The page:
There are two sensors used for the front suspension and one sensor used for the rear suspension. The sensors send a voltage signal to the 4WAS module. The output ranges from approximately 4.50 volts at minimum height (when the vehicle is low or in full jounce) to 0.50 volt at maximum height (when the vehicle is high or in full rebound). The sensors have a usable range of ± 45° compared to total suspension travel of 196 mm (7.84 in) at the front wheels and 240 mm (9.6 in) at the rear wheels. Therefore, the sensors are mounted to the suspension at a point where full suspension travel at the wheel is relative to the travel at the height sensor. The front height sensors are mounted to the frame and the links are attached to the upper arm ball studs. The rear height sensor is mounted to the frame and the link is attached to the rear lower arm ball stud.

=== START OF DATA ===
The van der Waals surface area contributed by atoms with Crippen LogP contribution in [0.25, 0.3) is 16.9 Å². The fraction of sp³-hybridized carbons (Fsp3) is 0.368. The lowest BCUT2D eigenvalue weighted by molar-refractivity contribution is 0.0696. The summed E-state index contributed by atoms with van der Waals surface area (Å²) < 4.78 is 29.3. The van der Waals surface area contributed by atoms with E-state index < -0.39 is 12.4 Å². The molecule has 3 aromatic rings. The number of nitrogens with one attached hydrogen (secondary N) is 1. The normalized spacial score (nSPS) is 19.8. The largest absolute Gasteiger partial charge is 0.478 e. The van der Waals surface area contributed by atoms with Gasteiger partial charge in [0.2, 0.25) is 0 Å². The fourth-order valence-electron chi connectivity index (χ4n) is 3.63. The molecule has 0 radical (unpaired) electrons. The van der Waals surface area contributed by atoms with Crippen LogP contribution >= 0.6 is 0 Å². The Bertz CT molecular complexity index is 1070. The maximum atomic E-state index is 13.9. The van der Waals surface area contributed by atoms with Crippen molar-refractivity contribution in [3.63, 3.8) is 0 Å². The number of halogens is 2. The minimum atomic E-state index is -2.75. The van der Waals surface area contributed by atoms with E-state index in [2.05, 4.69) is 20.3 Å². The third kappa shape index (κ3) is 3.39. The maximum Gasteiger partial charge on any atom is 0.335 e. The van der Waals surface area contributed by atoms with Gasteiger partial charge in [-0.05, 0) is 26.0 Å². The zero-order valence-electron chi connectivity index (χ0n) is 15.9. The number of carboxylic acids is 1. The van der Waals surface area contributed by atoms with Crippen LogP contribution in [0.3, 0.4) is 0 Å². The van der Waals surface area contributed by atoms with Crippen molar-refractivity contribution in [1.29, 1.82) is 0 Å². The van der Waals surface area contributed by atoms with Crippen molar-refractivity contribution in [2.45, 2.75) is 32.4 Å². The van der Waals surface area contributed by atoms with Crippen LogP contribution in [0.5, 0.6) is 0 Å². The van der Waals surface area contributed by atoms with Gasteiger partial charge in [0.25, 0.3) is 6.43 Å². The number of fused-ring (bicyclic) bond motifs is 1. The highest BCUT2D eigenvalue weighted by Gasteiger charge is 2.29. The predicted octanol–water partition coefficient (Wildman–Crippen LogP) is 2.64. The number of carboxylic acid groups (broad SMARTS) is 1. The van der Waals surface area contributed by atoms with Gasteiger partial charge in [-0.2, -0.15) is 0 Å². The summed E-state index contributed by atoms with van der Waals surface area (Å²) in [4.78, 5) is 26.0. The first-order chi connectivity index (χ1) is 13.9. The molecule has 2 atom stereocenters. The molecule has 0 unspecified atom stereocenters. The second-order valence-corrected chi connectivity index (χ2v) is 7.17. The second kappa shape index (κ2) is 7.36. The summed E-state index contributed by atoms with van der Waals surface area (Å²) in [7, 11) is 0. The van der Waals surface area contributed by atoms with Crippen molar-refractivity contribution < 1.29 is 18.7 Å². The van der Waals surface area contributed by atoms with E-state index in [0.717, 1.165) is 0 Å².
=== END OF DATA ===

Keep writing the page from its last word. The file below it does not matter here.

When the height sensor indicates that the vehicle is lower than trim under normal driving conditions, the air compressor will turn on and pump compressed air to the system. When the sensor indicates that the vehicle is raised above trim under normal driving conditions, this will cause the air to be vented from the system to lower the vehicle to its trim height level.
A solid state relay is used in the air suspension system for compressor control. The relay incorporates a custom power metal oxide semi-conductor field effect transistor (MOSFET) and ceramic hybrid circuitry. The relay switches high current loads in response to low power signals and is controlled by the logic of the 4WAS module.
The compressor solid state relay is energized by the 4WAS module to have high current flow from the battery to the compressor motor.